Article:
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Blog Profile / Babbage


URL :http://www.economist.com/blogs/babbage
Filed Under:Technology
Posts on Regator:1372
Posts / Week:7.6
Archived Since:April 18, 2011

Blog Post Archive

The paperless dilemma

yesterdayTechnology : Babbage

EVER since the “paperless office” was first mooted in a Business Week article back in 1975, its estimated time of arrival has always been ten years away. And so it remains. The amount of paper used in homes and offices has declined slightly over the past decade. Show More Summary

How to judge a ’bot; why it’s covered

5 days agoTechnology : Babbage

WHEN the autonomous cars in Isaac Asimov's 1953 short story “Sally” encourage a robotic bus to dole out some rough justice to an unscrupulous businessman, the reader is to believe that the bus has contravened Asimov's first law of robotics,...Show More Summary

Lean, mean Arean machine

6 days agoTechnology : Babbage

FOR a brief period in the small hours of the morning of September 24th, a control room full of Indian engineers held their breath as Mangalayaan (Hindi for "Mars vehicle") hid behind the planet's dark side. They waited for automaticShow More Summary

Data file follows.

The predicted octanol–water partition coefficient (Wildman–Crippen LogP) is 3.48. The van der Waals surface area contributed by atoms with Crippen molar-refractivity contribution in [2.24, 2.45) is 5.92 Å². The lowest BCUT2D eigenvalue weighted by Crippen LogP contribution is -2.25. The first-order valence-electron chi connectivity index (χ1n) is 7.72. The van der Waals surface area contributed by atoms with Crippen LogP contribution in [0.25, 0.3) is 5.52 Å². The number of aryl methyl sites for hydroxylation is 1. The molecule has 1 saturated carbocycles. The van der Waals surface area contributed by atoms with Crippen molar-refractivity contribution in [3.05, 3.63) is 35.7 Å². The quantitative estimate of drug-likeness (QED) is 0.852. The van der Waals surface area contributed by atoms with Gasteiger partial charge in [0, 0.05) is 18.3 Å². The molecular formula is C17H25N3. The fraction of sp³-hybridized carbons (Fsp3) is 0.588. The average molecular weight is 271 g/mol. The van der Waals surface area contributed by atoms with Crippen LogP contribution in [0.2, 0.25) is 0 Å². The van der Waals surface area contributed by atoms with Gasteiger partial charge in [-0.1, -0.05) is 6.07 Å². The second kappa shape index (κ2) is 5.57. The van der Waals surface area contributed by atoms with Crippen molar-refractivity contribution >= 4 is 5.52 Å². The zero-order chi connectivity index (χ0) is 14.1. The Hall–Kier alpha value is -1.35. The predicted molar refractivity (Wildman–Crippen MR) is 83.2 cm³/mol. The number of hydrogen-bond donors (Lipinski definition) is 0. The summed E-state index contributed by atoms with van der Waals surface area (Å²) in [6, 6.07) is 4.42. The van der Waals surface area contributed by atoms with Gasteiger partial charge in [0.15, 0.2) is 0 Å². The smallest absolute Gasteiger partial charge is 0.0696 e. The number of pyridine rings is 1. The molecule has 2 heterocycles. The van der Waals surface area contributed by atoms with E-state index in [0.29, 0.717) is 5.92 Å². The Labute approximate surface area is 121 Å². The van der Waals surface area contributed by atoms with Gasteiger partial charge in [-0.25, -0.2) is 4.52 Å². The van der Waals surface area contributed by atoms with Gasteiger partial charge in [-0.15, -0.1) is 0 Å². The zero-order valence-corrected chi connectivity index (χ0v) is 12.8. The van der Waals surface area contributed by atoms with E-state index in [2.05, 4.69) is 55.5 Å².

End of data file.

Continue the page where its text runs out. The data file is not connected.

Robots need laws too

6 days agoTechnology : Babbage

THIS week our correspondents discuss Indian and American space probes at Mars and jurisprudence for robots

Tesla’s high-stakes gamble

last weekTechnology : Babbage

BETTING against Elon Musk is surely a fool’s game. As co-founder or inspiration of a string of technical successes—PayPal, SpaceX, SolarCity and Tesla Motors—the Silicon Valley billionaire has, time and again, proved naysayers in established...Show More Summary

Making Al green

last weekTechnology : Babbage

CATHODE-RAY tubes relied on phosphors made of inorganic chemicals to generate their pictures. They, however, are history. Many of the flat screens that replaced them—whether liquid-crystal displays or more modern organic light-emitting diode displays—rely on organic chemicals instead. Show More Summary

Where the wind comes from

last weekTechnology : Babbage